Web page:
L'Eiffel Bistrot & Creperie features an elegant menu of French dishes, including a perfectly paired selection of hot and cold appetizers and a savory crepe menu. Jump-start your meal engine with passed nibbles of frog legs in garlic butter ($9.25) or the assorted French cheese plate ($11.50). Folded planes of creamed spinach, artichoke, ricotta, and parmesan cheese tempt diners in the La Popeye crepe ($9.50), while the classic La Bistrot piles on ham, Swiss, and béchamel sauce ($8.95). Entrees, such as half of a roasted duck with barley ($22.95) or grass-fed beef tenderloin ($26.95), can be paired with a glass or bottle from the extensive wine list or a cocktail from le bar, one of Chicagoland's rare absinthe habitats.
Miramar Bistro pleases patrons with a high-concept menu that straddles French, Cuban, and American sensibilities. Dive in with herb-marinated olives ($6.50) or an artichoke terrine ($9.95), or opt to start with a crab, scallop, and lobster cake ($14.50), the preferred cake of birthday parties all over Atlantis. Sandwiches include Cuban ham and cheese ($9.50) and pressed chicken pesto ($8.75), as well as croque monsieur ($8.95) and croque madame ($9.95), often called the Mork and Mindy of cuisine. Steak au poivre ($25.95) is the stuff meaty dreams are made of, while a duo of short ribs and rack of lamb ($32) means cowboys and shepherds can finally break bread without also breaking into a blistering freestyle rap battle. A lunch menu is available to quell daytime appetite insurrections, and a Sunday brunch buffet helps pack maximum pleasure into precious weekend hours.
J N Michaels' voluminous menu of classic American diner fare provides myriad meal options to sate the cravings of every guest at any hour of the day. Whether the time of day is early morning or long after the sun begins snoring below the horizon, cooks sizzle breakfast skillets, assemble lunch sandwiches, and plate hefty dinner platters. They craft many of the dishes from scratch, and in the eatery's bakery, they whip up pies and pastries that join handcrafted, old-fashioned milkshakes to conquer sweet teeth's lingering postmeal demands. J N Michaels is devoted to enriching its community and frequently helps support nearby schools' and churches' fundraising efforts.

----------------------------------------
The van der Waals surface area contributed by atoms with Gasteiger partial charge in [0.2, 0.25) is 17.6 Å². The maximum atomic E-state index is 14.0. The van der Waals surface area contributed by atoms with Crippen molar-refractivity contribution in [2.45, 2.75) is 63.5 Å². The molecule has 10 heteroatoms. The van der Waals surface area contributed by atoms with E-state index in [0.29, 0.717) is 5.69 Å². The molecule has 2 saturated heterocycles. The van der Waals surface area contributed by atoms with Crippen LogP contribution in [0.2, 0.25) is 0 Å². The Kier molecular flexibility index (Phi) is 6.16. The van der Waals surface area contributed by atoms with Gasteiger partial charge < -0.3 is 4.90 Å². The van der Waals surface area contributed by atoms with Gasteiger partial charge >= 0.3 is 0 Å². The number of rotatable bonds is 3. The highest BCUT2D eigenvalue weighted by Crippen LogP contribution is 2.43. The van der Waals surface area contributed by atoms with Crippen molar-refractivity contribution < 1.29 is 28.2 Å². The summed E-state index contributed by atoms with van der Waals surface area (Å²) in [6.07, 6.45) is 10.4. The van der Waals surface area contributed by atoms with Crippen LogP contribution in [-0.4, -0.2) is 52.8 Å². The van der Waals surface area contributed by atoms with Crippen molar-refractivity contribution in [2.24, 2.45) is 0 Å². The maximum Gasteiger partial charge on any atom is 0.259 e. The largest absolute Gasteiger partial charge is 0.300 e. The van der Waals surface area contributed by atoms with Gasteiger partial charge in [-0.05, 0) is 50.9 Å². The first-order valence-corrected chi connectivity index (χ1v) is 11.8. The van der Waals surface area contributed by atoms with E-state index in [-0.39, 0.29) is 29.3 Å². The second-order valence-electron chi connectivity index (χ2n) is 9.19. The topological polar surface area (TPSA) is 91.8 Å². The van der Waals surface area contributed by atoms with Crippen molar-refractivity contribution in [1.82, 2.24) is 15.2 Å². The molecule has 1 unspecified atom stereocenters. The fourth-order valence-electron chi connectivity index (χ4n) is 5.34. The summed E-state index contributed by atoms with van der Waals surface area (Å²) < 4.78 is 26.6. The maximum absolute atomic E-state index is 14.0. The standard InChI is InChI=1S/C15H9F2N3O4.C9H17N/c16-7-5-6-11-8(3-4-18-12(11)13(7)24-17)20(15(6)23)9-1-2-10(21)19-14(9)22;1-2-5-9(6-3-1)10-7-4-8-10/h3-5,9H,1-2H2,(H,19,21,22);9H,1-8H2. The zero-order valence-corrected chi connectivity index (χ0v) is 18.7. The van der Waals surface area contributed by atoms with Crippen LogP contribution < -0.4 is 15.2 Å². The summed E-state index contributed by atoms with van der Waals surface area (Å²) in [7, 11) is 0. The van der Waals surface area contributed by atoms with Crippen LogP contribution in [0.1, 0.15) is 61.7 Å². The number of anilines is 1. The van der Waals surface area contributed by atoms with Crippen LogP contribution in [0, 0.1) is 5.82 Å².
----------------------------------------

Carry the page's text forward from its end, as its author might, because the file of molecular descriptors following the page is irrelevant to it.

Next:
The chefs at Jilly’s Cafe meld French and American cooking traditions to create a menu of elegant fusion fare peppered with culinary surprises from around the world. A large specials menu rotates its options frequently, treating diners to plates piled with nourishment that might include duck, rack of lamb, and fresh seafood, and every Sunday, a selection of breakfast items scramble for the right to occupy the brunch menu. To celebrate specific holidays, Jilly's rolls out set menus designed with a theme in mind—guests can ensure a romantic night out by reserving a table on Valentine’s Day or visit on Easter to honor America's mascot, the Easter egg. The eatery’s long-winded wine list allows aficionados to sample new varietals while giving grapes a chance to see what their old friends are up to.
“Pascal, these are all the good times I had in my life.” According to Chicago magazine, these were the words spoken to Bistro Bordeaux owner Pascal Berthoumieux by his grandfather as he inherited his grandfather’s collection of decades-old wine labels. A native of the bistro's namesake region, Berthoumieux has gone out of his way to create a dining experience similar to one you'd have in the south of France—with a wine list that lets guests rack up their own good times. He's decorated the yellow walls with vintage posters and family antiques, and his team of attentive waiters wears black vests, bow ties, and long white aprons designed to protect them from flying escargot shells. Executive Chef Johnny Besch uses seasonal ingredients from local farmers and merchants to craft classic French dishes, which made the bistro a Time Out Chicago critics' pick. They lauded the “ideal” french-onion soup and "the juicy seared flatiron steak served with truly addictive frites."
Aside from drawing from his wealth of family traditions, Berthoumieux built his restaurant on a foundation of hard work. He's hung his hat at such eateries as Man Ray, a Parisian eatery formerly owned by celebrities including Johnny Depp and Sean Penn, and Chicago's own Tip Top Tap lounge and Kiki's Bistro. His years of experience served him well when creating Bistro Bordeaux; among other awards, the establishment was named one of Chicago magazine's Best New Restaurants in 2010.
Once inside Oceanique’s unassuming storefront, chandeliers and white-cloaked café tables give the restaurant the feel of an art-deco Parisian lounge. The setting is no accident: Chef Mark Grosz peppers his menu with the evidence of a culinary education acquired in France and under Jean Banchet at Le Francais. The eclectic dishes, which change daily, might pair butternut squash with salmon or drizzle rhubarb-mango chutney on foie gras. Beyond the signature seasonal fish dishes, they can devote full plate space to organic, ultrafresh produce, such as butternut squash and fiddleheads.
Even with its complex array of ingredients and tastes, the menu strives to remain approachable. Time Out Chicago writes that "while the multi-ingredient preparations border on overwhelming, Grosz somehow manages to balance flavors while completely flipping off subtlety." What results is a laid-back dining atmosphere lubricated by a choice of more than 800 wines and several vintage seawaters.